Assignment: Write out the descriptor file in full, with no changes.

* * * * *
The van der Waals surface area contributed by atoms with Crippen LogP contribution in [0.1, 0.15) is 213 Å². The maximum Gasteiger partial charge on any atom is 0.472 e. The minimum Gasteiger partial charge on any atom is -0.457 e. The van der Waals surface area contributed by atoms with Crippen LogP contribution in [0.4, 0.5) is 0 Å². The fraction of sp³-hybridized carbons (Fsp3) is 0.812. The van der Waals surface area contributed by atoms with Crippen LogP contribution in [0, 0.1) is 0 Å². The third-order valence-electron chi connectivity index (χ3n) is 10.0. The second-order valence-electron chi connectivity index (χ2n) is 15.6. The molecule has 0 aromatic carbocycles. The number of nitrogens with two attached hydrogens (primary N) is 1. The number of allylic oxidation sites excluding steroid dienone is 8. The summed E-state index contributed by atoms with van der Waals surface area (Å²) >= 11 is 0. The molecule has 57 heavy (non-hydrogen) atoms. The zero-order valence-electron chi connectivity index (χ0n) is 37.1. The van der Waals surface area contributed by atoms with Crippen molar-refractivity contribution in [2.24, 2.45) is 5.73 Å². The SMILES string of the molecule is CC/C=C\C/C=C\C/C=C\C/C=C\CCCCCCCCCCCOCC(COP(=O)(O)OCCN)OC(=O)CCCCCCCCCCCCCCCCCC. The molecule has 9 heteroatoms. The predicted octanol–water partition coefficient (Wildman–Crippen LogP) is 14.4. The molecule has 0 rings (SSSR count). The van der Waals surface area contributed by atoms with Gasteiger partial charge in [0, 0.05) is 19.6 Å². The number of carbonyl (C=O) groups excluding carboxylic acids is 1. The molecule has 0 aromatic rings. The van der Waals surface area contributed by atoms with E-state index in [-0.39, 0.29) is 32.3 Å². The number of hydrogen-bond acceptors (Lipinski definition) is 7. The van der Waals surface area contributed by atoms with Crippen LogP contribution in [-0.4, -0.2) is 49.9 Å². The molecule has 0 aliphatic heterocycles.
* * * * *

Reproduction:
The van der Waals surface area contributed by atoms with Crippen LogP contribution in [0.1, 0.15) is 213 Å². The maximum Gasteiger partial charge on any atom is 0.472 e. The minimum Gasteiger partial charge on any atom is -0.457 e. The van der Waals surface area contributed by atoms with Crippen LogP contribution in [0.4, 0.5) is 0 Å². The fraction of sp³-hybridized carbons (Fsp3) is 0.812. The van der Waals surface area contributed by atoms with Crippen LogP contribution in [0, 0.1) is 0 Å². The third-order valence-electron chi connectivity index (χ3n) is 10.0. The second-order valence-electron chi connectivity index (χ2n) is 15.6. The molecule has 0 aromatic carbocycles. The number of nitrogens with two attached hydrogens (primary N) is 1. The number of allylic oxidation sites excluding steroid dienone is 8. The summed E-state index contributed by atoms with van der Waals surface area (Å²) >= 11 is 0. The molecule has 57 heavy (non-hydrogen) atoms. The zero-order valence-electron chi connectivity index (χ0n) is 37.1. The van der Waals surface area contributed by atoms with Crippen molar-refractivity contribution in [2.24, 2.45) is 5.73 Å². The SMILES string of the molecule is CC/C=C\C/C=C\C/C=C\C/C=C\CCCCCCCCCCCOCC(COP(=O)(O)OCCN)OC(=O)CCCCCCCCCCCCCCCCCC. The molecule has 9 heteroatoms. The predicted octanol–water partition coefficient (Wildman–Crippen LogP) is 14.4. The molecule has 0 rings (SSSR count). The van der Waals surface area contributed by atoms with Gasteiger partial charge in [0, 0.05) is 19.6 Å². The number of carbonyl (C=O) groups excluding carboxylic acids is 1. The molecule has 0 aromatic rings. The van der Waals surface area contributed by atoms with E-state index in [-0.39, 0.29) is 32.3 Å². The number of hydrogen-bond acceptors (Lipinski definition) is 7. The van der Waals surface area contributed by atoms with Crippen LogP contribution in [-0.4, -0.2) is 49.9 Å². The molecule has 0 aliphatic heterocycles.